Nutrition and Oral Health: 4 Tips to Prevent Tooth Decay

dr-millard-roth-laguna-hills-dentist-dental-healthWe all know the saying “you are what you eat”. When it comes to making sure your teeth are healthy, this is especially true. Did you know, that as soon as you put something in your mouth, changes occur? Basically, our food reacts with the bacteria in our mouths to help break it down. Once that bacteria starts to work, it produces acids. And acids are what cause cavities. In many cases, the culprits are usually sugary foods, but can also include breads, crackers, cereal and even bananas. Here are 3 quick, healthy tips that will help prevent tooth decay.  

  1. Limit between-meal snacking. Fewer snacks mean less acid exposure for your teeth. If you snack, choose foods that are not fermentable carbohydrates.
  • Best choices — Cheese, chicken or other meats, or nuts. These foods actually may help protect tooth enamel. They do this by neutralizing acids or by providing the calcium and phosphorus needed to put minerals back in the teeth.
  • Moderate choices — Firm fruits such as apples and pears and vegetables. Firm fruits contain natural sugars. However, their high water content dilutes the effects of the sugars. These fruits also stimulate the flow of saliva, which fights bacteria and helps protect against decay. Vegetables do not contain enough carbohydrates to be dangerous.
  • Worst choices — Candy, cookies, cakes, crackers, breads, muffins, potato chips, french fries, pretzels, bananas, raisins and other dried fruits. These foods provide a source of sugar that certain bacteria can use to produce acid. The problem can be worse if the foods stick to teeth or get caught between them.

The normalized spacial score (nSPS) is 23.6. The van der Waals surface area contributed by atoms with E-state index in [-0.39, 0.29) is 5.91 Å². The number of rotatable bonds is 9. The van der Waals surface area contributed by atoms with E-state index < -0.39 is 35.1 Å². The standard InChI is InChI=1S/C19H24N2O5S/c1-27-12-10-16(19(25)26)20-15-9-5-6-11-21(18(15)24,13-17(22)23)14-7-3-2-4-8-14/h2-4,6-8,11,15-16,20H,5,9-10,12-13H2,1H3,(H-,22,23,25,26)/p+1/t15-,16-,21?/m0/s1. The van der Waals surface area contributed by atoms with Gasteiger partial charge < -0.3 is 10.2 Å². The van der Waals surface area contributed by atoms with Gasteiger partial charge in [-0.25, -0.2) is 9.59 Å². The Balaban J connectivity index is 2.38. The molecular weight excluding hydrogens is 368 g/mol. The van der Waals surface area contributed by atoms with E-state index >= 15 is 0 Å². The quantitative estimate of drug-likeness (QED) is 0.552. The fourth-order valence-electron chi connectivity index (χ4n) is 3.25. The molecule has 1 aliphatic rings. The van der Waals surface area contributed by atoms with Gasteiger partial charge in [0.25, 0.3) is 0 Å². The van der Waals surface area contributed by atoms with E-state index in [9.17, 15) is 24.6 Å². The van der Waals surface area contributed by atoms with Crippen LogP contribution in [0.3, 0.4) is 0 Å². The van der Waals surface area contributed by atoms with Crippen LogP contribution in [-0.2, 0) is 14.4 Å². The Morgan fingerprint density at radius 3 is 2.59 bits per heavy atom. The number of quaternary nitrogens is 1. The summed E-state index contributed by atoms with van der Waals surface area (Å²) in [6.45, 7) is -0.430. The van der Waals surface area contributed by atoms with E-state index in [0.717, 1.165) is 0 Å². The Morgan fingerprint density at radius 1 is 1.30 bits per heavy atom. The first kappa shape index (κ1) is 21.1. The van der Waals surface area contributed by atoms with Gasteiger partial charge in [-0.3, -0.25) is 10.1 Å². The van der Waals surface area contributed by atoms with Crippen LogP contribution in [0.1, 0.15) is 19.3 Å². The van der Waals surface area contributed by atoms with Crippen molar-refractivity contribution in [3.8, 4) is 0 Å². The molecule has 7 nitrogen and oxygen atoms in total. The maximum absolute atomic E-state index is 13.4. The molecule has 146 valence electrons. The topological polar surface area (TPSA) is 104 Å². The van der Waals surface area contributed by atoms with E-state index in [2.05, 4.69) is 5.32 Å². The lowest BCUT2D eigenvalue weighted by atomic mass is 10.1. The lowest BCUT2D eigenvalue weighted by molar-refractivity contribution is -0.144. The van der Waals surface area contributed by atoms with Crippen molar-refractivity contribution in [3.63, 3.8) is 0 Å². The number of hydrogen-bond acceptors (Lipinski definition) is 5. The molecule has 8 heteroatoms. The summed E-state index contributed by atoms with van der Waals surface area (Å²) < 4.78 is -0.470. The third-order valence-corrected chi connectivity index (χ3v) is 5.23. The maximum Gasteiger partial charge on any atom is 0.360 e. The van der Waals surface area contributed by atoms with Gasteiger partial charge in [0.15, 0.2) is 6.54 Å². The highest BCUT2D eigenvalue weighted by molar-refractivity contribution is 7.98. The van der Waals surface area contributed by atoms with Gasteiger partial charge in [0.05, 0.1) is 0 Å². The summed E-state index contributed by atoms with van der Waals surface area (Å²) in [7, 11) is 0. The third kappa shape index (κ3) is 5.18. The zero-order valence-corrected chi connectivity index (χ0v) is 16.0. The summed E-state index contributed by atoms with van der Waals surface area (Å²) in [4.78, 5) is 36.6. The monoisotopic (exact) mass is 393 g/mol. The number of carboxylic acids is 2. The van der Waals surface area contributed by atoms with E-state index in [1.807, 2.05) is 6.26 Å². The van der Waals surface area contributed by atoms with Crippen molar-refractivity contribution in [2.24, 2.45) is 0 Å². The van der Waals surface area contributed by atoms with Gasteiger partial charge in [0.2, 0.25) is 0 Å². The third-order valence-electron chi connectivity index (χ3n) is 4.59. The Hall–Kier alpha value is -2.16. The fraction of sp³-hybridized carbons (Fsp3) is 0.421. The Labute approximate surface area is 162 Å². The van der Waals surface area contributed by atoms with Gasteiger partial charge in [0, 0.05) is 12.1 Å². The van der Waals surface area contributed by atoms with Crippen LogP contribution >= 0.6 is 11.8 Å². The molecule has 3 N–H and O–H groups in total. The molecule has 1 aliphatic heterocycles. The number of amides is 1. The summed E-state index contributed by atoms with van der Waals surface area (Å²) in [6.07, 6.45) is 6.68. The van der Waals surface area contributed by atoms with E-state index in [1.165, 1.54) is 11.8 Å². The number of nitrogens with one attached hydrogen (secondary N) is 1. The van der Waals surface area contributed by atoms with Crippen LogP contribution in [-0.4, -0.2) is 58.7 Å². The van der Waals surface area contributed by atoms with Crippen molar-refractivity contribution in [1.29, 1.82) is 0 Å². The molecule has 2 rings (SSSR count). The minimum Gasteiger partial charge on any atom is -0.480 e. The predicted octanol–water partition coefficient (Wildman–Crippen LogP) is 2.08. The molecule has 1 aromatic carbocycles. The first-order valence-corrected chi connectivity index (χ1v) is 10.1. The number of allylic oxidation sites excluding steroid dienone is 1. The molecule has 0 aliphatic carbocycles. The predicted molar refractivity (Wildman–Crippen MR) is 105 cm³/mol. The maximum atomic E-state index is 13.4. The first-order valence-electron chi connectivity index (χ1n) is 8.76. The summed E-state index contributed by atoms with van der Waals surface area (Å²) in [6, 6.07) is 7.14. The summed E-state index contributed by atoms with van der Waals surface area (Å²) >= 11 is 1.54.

1. Limit the amount of soft drinks or any other drinks that contain sugar. These include coffee or tea with added sugar, cocoa and lemonade. Fruit juices contain natural sugars that also can cause decay. Limit the amount of time you take to drink any of these drinks. Avoid sipping them throughout the day. A can of soda that you finish with a meal exposes your teeth to acids for a shorter time than a soda that takes you two hours to drink.
  • Better choices — Unsweetened tea and water, especially fluoridated water. Tea also has fluoride, which can strengthen tooth enamel. Water helps flush away bits of food. It also can dilute the sugar acids.
  1. Avoid sucking on hard candies or mints, even the tiny ones. They have enough sugar to increase the acid produced by bacteria to decay levels. If you need a mint, use the sugarless varieties.
  2. Limit very acidic foods (such as citrus fruits) because they can make the mouth more acidic. This may contribute to a loss of minerals in the teeth. The effects of acid exposure add up over time. Every little bit counts.

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